The Coronavirus has had a major negative impact on the economy and the entertainment industry. Studios have halted productions, delayed film releases, and even canceled performances. As the country is stuck at home in isolation, with nothing to do but sit and binge-watch, these last two weeks have become streaming's best days so far, especially for Netflix and HBO.

Netflix's Chief Content Officer Ted Sarandos has said that viewing is up and that people are definitely watching a lot more. HBO has released numbers that also showed a grow in viewership, and could be used as a standard when analyzing the impact the coronavirus has had on streaming traffic overall.

HBO is seeing a major increase in viewership

HBO just published a piece on Medium, that showed an increase in TV viewership by 20 percent from a four week average. During the coronavirus "Westworld," third season premiered, fans are now turning to "Game of Thrones," and "His Dark Materials," which both saw an increase in 50 percent gains in viewership. HBO said that viewership of three or more episodes in a day skyrocketed by 60 percent.

Streamers including Disney Plus and Netflix, have reduced their video quality to keep the internet from crashing. The data in the world of streaming viewerships is a guarded secret, so alternative methods need to be seen in order to judge the coronavirus' impact on Amazon, Disney Plus, Hulu and others.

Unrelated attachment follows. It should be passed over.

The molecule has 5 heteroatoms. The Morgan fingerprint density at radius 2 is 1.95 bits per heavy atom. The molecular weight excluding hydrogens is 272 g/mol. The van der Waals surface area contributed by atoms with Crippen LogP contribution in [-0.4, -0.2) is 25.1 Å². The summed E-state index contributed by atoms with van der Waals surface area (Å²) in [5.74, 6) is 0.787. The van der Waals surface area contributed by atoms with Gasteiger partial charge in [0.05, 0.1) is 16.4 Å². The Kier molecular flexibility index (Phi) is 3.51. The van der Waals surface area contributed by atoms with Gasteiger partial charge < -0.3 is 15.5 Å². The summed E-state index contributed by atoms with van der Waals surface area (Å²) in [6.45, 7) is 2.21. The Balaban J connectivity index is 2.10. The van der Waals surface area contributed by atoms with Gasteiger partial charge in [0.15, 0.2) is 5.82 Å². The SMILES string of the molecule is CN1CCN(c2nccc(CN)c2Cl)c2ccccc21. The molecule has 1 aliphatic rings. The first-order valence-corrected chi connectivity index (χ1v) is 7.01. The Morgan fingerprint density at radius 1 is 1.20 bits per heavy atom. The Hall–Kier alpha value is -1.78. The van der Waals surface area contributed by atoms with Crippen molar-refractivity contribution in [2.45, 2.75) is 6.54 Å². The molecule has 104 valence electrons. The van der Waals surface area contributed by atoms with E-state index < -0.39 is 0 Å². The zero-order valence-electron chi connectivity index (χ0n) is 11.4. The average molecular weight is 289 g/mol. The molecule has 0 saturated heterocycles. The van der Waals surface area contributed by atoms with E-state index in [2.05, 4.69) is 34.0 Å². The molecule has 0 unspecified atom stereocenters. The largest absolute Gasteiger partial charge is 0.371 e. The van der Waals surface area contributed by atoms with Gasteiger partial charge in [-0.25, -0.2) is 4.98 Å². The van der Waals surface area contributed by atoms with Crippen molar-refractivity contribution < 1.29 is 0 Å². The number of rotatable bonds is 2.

Netflix appearing in more searches now

Forbes did an analysis and released a report that shows a sudden increase of paying members. Between March 14, and March 16, 2020, Disney Plus signups tripled compare to the week before. While it's still a limited view, it's still a massive increase. Netflix seems to be struggling service as they only saw a 47 percent increase, HBO and Showtime rocketed.

Not much has changed at Apple TV+.

Forbes also analyzed search data, and discovered that search traffic jumped for Disney Plus, HBO Go, Netflix, Hulu and Amazon Prime over the past month. Forbes noticed that Apple TV+ had its search traffic dropped 14 percent. However, as cinemas and other traditional forms of entertainment feel the wrath of the coronavirus pandemic, streaming TV is taking over the couchbound entertainment.

The streaming increases may cause serious changes to the industry.

Disney's streaming success continues, as the rest of Disney feels the pain of the coronavirus: the suspension of film and tv productions, movie release delays including its tentpole "Black Widow," and the closure of Disney resorts all over the globe, and the lack of sports for its ESPN lineup. Disney also just released "Frozen II," to their streaming platform to draw in the crowds.